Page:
Where Commonly Found: Bluffs, uplands, rocky hillsides, open woods, and moist ravines, CT, MA, ME, NH, NY, RI, VT.
How to Identify:
(For unfamiliar words: Wikipedia Glossary of Botanical Terms).
Go Botany Key for Zanthoxylum americanum.
Missouri Botanical Garden’s description of Zanthoxylum americanum. Click on more images.
Flower Color: Yellowish Green, inconspicuous.
Flower Type: Dioecious. Axillary clusters (cymes). Male and Female flowers on separate trees, appearing on old wood. Female flowers
Flower Time: Spring
Leaf Type: Compound, odd-pinnate, dark green leaves, up to 12″ long, with 5 – 11 leaflets each. Stems and leaves have sharp, 1/2″ long prickles. Leaves, flowers, stems and fruit all emit a lemony scent.
Height: 8′- 20′
Seed Collection: Female flowers produce clusters of rounded, reddish-brown, berry-like fruit, maturing in late summer with 1-2 shiny black seeds per fruit.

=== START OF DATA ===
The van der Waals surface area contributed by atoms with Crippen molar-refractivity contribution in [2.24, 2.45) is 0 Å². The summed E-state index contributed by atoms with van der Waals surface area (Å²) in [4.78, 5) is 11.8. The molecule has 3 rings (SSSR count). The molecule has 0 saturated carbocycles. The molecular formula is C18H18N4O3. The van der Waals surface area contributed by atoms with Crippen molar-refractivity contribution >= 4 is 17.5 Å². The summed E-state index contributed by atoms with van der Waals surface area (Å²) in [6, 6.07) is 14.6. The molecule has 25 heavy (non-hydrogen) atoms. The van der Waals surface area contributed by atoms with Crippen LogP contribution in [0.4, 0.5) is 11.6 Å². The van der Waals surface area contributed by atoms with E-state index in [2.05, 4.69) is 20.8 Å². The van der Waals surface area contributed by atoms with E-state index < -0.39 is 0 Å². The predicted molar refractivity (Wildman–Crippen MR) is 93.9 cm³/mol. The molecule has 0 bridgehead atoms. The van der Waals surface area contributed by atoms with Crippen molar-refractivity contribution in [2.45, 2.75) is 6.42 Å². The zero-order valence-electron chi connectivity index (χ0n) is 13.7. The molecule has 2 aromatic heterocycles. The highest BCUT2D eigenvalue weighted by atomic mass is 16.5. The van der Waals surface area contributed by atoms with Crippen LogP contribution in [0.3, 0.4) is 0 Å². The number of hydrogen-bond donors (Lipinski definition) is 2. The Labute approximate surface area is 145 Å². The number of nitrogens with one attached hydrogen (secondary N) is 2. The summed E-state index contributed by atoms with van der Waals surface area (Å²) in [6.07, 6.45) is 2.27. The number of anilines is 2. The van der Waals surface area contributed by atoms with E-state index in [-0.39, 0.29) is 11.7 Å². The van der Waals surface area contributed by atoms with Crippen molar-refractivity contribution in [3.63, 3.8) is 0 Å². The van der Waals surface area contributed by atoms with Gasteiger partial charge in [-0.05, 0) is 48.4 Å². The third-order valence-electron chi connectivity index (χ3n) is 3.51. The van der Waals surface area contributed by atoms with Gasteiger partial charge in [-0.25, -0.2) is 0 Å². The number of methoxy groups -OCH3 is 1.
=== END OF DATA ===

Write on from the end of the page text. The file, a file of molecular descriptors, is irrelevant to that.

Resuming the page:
Attracts: Bees, butterflies
Use: Naturalizing into thickets.
Light: Full Sun to Part Shade
Hardiness Zone: 3 – 7 USDA Zone Map
Notes: Zanthoxylum americanum (Toothache Tree), another common name is prickly ash, as it looks much like an ash tree with prickles, growing in thickets. Can be used as a naturalizing hedge. Chewing on the bark or fruit produces a numbing effect, hence the common name.
Native to almost all of the continental US east of the Rockies, but RARE in NH and much of mid-Altantic and southeastern US: Biota of North America Program (BONAP) – North American Plant Atlas (NAPA).
Requested by Edgewood Nursery